Deciding whether peremptory challenges tend to favor the defense or prosecution would require statistical research that would be very hard to set up. So unfortunately, there is little available. It seems quite possible that they on average favor the prosecution, on the theory that they reduce randomness and thus the possibility of one “not guilty” vote hanging a jury.

    Given that the right to trial by jury is gradually becoming a constitutional fiction, the more (real quantitative not bogus) research into jury trials the better.

    1. SHG Post author

      So you have no clue what you’re talking about and felt like commenting anyway, and couldn’t care less whether you make people stupider. Got it.

      1. delurking

        Well, I have some opinions on quantum physics I’d like to share.

        Actually, I’m going to have to pile on, dear host. He said that it isn’t known if peremptory challenges favor one side or the other, and I have to say it seems very unlikely that anyone knows whether on average they favor the prosecution or the defense.

        You seem quite convinced that they favor you over your opponents, and it is quite possible that you are good at using them and that they do favor you. Even if that is true, it doesn’t mean that the same holds for the population of defense lawyers as a whole. However, your description of your basis for your opinion, unfortunately, sounds like a lot of similar bases that have turned out wrong. I don’t know what sort of research has been done in the legal community, but your description sounds very similar to the descriptions of many doctors about their expertise with certain procedures or therapies that ended up being demonstrated to be quite useless when a real controlled study was done. You very description of how voir dire actually happens supports the impression that you have no way of knowing if even you are on net helping or hurting with your voir dire choices. Heck, even you say it is voodoo.

    2. David Woycechowsky

      I was going to make basically the same comment you made, Eliot. Seems like common sense. Would have been interesting if SHG explained why it doesn’t work that way based on his experience. Anyway, you are not alone in your stupidity, and that is the nicest tummyrub of all!

      1. SHG Post author

        First, I note the obvious: Your agreement is the kiss of death to thought. Second, because this isn’t for the amusement of the ignorant. And no, my job here isn’t to enlighten every clueless dumbass whose never picked a jury as to why they’re a clueless dumbass whose never picked a jury. You are not entitled to my wasting my time on every idiotic thought that pops into your head.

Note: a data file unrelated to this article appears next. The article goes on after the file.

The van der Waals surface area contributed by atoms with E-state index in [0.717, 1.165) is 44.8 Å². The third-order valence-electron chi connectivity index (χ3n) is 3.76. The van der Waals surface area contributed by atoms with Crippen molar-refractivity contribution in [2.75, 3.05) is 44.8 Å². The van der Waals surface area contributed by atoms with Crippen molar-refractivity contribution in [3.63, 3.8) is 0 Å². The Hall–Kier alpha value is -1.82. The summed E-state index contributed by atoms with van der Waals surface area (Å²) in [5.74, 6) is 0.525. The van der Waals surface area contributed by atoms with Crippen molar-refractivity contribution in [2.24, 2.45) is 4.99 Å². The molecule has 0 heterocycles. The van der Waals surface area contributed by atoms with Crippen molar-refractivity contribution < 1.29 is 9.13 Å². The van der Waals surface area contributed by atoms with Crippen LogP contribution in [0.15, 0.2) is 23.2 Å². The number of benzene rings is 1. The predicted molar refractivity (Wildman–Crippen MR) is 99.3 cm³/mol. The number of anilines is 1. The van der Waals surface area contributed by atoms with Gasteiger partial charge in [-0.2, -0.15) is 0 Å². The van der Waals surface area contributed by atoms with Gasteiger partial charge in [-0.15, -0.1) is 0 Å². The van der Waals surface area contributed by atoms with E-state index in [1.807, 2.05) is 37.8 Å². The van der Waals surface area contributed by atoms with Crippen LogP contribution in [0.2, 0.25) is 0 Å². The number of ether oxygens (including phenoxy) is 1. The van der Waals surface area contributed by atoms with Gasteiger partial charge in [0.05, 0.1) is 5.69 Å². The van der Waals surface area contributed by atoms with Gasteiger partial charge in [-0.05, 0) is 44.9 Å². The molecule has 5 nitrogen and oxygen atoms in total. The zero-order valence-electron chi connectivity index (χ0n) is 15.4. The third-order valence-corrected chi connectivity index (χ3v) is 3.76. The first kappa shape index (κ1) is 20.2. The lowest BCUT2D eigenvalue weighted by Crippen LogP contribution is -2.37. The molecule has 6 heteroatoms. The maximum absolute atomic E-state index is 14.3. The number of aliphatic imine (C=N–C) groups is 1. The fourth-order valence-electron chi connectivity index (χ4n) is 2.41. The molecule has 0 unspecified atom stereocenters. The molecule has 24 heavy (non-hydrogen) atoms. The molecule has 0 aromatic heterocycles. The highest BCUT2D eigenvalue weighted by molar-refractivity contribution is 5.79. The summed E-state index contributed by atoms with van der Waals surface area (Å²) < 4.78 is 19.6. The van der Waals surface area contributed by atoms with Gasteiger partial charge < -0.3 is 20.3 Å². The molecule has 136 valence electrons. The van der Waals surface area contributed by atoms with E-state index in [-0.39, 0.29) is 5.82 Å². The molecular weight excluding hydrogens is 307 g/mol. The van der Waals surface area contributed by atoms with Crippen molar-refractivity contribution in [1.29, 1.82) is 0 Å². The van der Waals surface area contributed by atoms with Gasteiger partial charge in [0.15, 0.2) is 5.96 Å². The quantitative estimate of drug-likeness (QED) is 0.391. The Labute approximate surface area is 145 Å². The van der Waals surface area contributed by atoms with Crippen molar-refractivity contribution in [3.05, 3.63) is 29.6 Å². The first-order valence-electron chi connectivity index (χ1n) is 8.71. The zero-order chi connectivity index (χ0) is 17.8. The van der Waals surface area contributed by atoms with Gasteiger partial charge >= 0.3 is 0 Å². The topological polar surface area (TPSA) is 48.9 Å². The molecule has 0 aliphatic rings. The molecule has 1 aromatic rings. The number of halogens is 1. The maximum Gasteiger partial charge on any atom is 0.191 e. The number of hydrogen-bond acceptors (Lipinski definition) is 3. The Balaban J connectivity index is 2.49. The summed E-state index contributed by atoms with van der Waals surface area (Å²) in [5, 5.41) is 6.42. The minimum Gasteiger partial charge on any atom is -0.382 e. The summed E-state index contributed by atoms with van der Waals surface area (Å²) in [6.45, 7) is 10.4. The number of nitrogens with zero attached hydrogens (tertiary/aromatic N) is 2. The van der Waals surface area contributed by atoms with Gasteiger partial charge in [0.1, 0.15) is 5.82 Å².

Aren’t you glad you asked?

  5. William Doriss

    I picked my own jury in CT v. Doriss, 2002. I believe that qualifies me to comment here. CT is only one of four (?) states that allows “individualized sequestered voir dire”. That means the jury is not selected en masse by the judge in a matter of minutes, pending objections from the tables–for cause or whatever
    miscellaneous objections they might have.
    That is how it’s done in Massachusetts where I now live. In CT, The Defense Table, and client defendant, get to pick their own jury, as strange as it may seem. However, it works, trust me. Don’t knock it if you have not tried it, or sat at the defense table facing three life sentences over a trifle. Yes Virginia, there is a Santa Claus, but he’s not a judge in Superior Court.

    So it took us three days of court time to pick six jurors and two alternates. My PD and I noticed that whenever we were quick to approve a certain juror, the prosecutor-lady would use one of her peremptory challenges, and our desired pick was excused. When we figured this out, we changed our strategy: When we liked a particular juror, we took our sweet time and deliberated uselessly for five minutes or so, signalling to the prosecution table that we were sitting on the fence. When we did that, the stewpid prosecutor-lady–who will go unnamed–was fooled into thinking that we we not particularly eager to pick this juror, and she let it slide. It worked.

    Fast Forward: A particularly noteworthy CT CDL and bLAWger–who will go unnamed–posted an opinion some years ago stating that he thought Individualized Sequestered voir dire was taking up too much court time and should be abolished. Yours truly, having benefited from such excessive court time in the bloody state court system, submitted a comment strongly opposing the idea, and called it an abomination. His comment was posted at the time. More comments were forthcoming–most posted over subsequent days/months/years.

    Fast Forward II: Using two overworked and underpaid Public Pretenders, we managed to beat eleven criminal charges, including nine felony counts, and 67 year prison thru jury verdict. The State lost,… Big Time. (Two misdemeanor convictions were “engineered” by the Court itself, illegally and unlawfully.)
    I know, I was there and I’m repeating myself, and apologies to the Host and the readership. But this is Important!